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Red Clover Varietie

Varieties are classified by ploidy - diploid or tetraploid and flowering date - early or late.

Tetraploid and diploid varieties

Tetraploid varieties are often larger plants with larger leaves and may smother commonly used companion ryegrasses. However, tetraploid varieties tend to be more persistent and disease resistant than diploid varieties; although this may not be true of modern varieties. 

Early and late varieties

Early varieties flower towards the end of May and late varieties 10-14 days later. Early flowering varieties start growth earlier in the spring, giving approximately 40% of annual yield for the first cut with progressively lighter yields in subsequent cuts. Late flowering varieties tend to be more grazing tolerant and persistent than early flowering varieties since they produce more buds from the plant crown.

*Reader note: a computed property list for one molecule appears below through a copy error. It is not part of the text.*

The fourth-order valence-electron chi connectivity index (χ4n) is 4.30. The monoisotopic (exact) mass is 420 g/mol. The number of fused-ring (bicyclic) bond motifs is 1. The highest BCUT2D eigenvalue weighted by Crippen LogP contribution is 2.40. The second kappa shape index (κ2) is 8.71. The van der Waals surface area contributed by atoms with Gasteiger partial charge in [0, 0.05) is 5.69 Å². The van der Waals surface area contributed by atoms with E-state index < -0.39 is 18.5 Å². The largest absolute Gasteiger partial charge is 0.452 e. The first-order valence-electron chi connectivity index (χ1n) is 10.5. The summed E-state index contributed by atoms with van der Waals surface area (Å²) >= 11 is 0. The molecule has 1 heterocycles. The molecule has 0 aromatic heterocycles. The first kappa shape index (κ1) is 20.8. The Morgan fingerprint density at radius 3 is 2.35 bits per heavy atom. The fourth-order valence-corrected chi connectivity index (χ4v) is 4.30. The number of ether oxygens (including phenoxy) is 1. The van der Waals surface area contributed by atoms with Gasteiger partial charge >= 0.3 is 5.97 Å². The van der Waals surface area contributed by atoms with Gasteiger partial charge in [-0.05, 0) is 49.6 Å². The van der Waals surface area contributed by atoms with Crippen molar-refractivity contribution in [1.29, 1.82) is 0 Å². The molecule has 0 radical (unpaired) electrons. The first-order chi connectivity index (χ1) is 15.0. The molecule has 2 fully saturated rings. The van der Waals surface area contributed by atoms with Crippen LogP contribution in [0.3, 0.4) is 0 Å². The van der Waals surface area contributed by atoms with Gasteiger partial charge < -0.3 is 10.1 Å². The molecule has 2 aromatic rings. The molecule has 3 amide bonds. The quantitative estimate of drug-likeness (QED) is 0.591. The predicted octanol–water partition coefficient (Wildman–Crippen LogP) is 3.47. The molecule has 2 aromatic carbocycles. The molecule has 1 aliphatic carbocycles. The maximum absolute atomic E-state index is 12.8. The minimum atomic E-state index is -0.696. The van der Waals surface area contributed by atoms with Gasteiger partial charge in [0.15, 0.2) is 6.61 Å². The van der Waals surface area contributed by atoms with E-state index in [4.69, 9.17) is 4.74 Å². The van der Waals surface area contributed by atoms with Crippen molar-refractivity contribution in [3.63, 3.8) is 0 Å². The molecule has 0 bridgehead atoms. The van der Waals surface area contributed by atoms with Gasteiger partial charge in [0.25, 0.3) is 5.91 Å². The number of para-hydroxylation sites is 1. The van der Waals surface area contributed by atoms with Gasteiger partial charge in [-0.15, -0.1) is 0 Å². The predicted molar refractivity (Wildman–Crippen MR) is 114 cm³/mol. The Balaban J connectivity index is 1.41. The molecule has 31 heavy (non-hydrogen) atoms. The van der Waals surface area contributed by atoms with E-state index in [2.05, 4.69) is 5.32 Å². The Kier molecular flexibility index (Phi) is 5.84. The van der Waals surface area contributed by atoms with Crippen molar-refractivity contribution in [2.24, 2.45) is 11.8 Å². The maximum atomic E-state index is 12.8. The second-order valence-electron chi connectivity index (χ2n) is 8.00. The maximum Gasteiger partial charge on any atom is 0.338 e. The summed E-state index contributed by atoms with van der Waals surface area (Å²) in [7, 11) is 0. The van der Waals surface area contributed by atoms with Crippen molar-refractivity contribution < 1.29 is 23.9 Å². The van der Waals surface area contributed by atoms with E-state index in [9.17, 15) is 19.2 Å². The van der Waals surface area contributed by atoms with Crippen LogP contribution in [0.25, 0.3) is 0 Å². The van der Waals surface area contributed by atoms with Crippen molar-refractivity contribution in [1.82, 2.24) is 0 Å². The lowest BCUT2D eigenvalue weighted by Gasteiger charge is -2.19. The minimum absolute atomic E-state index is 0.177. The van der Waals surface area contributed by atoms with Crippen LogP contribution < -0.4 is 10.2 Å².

Recommended list

There are no official red clover evaluation trials in Ireland so red clover varieties are not included in the Recommended List of Grass and Clover Varieties published by the Department of Agriculture, Food and the Marine each year. Therefore, the United Kingdom (UK) Recommended List of Red Clover Varieties should be used when selecting a red clover variety.

Fearga is the first ever Irish bred red clover variety and was the highest yielding variety in the UK in the most recent Recommended List evaluation.

Most recent UK recommended varieties can be found on the Agriculture and Horticulture Development Board (AHDB) website